Over the last decade, behavioral advertising has become the dominant approach to digital media buying. Empowered by sophisticated data-driven targeting technology, advertisers have zeroed in on desirable audiences, tacitly assuming that context is of little relevance. Major adjacency scandals and other brand suitability mishaps have offered empirical evidence against this assumption since 2017.
Furthermore, media and data creation are now increasing at near exponential rates, compounding the challenges surrounding brand safety management. IDC estimates that annual data creation will nearly quadruple from 12ZB to 47ZB between 2015 and 2020. Much of this expansion is driven by a shift in media consumption habits, with the mobile share of time spent with media expected to take over TV at some point in 2019.
Research commissioned by Integral Ad Science (IAS) in partnership with Neuro-Insight, a global leader in neuroscience-based market research, highlights the impact of content over ad perception. Findings from the report showed that high quality sites produced significantly better engagement and memorability compared to low quality sites. More importantly, an ad running next to high quality content was perceived more favorably than when the same ad was viewed in a low-quality site.
The study measured the neurological reaction of participants during a 30-minute mobile experience across four key metrics: favorability, engagement, emotional intensity and long-term memory encoding. Each participant visited eight pre-selected mobile sites evenly split into high- and low-quality as defined by IAS’s proprietary brand risk score. (High quality sites include low brand risk properties and low quality sites include moderate brand risk properties. This excludes explicit adult and violent content.) Three ads from major brands spanning the auto, CPG, financial services, technology and retail industries were embedded into each site.
Quality content drives engagement
Consumers visiting sites deemed as high quality exhibited 20% higher engagement than on low quality sites. In other words, premium publishers were capable of delivering highly involved audiences, primed to engage with relevant advertisements of matching quality levels.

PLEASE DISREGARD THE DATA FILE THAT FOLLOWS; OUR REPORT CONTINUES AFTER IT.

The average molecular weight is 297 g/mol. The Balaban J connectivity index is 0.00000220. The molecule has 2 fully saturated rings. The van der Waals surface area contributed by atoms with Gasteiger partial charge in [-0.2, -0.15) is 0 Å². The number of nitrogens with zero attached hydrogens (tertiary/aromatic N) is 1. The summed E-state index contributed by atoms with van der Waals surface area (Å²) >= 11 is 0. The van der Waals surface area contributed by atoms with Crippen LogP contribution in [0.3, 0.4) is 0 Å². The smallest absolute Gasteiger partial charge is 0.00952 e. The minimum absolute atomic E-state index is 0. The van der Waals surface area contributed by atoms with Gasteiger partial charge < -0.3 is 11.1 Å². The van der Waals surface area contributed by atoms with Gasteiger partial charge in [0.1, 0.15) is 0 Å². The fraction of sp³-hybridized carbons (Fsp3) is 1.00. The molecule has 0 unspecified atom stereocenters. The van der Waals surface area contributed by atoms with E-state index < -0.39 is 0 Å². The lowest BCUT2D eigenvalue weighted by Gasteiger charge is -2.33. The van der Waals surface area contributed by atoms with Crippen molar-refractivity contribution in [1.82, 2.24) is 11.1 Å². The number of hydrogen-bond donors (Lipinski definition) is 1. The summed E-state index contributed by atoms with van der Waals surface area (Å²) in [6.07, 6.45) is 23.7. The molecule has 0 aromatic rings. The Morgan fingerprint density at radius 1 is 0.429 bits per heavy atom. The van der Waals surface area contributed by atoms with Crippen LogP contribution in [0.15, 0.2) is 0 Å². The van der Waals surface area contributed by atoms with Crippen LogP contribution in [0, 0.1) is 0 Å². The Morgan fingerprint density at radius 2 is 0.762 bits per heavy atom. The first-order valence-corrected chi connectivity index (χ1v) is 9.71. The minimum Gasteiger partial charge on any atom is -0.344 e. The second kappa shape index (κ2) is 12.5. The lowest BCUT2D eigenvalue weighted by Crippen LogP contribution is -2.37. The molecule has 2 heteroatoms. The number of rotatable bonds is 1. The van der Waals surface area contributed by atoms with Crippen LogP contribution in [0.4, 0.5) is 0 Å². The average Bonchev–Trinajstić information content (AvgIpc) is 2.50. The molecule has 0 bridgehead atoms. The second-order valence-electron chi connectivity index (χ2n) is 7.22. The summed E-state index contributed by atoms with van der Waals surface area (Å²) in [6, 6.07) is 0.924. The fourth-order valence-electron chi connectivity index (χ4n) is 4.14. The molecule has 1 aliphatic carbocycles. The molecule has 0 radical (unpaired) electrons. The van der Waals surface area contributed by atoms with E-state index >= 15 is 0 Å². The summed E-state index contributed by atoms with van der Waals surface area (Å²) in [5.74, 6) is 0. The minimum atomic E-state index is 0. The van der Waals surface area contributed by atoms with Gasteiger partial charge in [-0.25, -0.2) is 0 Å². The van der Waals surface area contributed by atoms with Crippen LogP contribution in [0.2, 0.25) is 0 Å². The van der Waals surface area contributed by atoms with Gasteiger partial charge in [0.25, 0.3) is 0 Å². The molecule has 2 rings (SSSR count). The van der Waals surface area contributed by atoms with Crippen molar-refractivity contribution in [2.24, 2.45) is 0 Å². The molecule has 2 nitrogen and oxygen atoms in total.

Publishers who offer high quality, engaging content and utilize the necessary verification tools to protect their advertisers’ reputations, stand to gain incremental media budgets over their competitors. Over half of US marketers plan to increase ad spend with partners who have taken steps to protect against brand risk specifically.
Higher quality, higher memorability
Findings from the report also showed that high quality sites produced 30% greater memorability, offering advertisers a more conducive environment for long term memory transfer.
Transference from short term to long term memory is key as it indicates brand breakthrough–i.e., brand recall. Brand recall correlates with decision making and purchase intent, thus increasing the likelihood of conversion among consumers. Wouldn’t your advertiser want to place their dollars against media that drives tangible results?
Same ad, different reaction
High quality content provided an engaging and memorable experience among consumers, thus casting a halo effect that positively influenced ad perception. Findings from the Halo Effect report show consumers perceived an ad seen on high quality sites 74% more favorably compared to the same ad running on low quality sites. Ads running were not only “liked less” when seen in low quality environments, they were actively disliked by the consumer.
You’re already producing high quality, premium content for your audience. Considering eight-in-ten US marketers plan to reduce spend with publishers who do not meet their expectations, it is crucial to make sure you have a clear brand safety strategy in place as well in order to maintain your contextual advantage.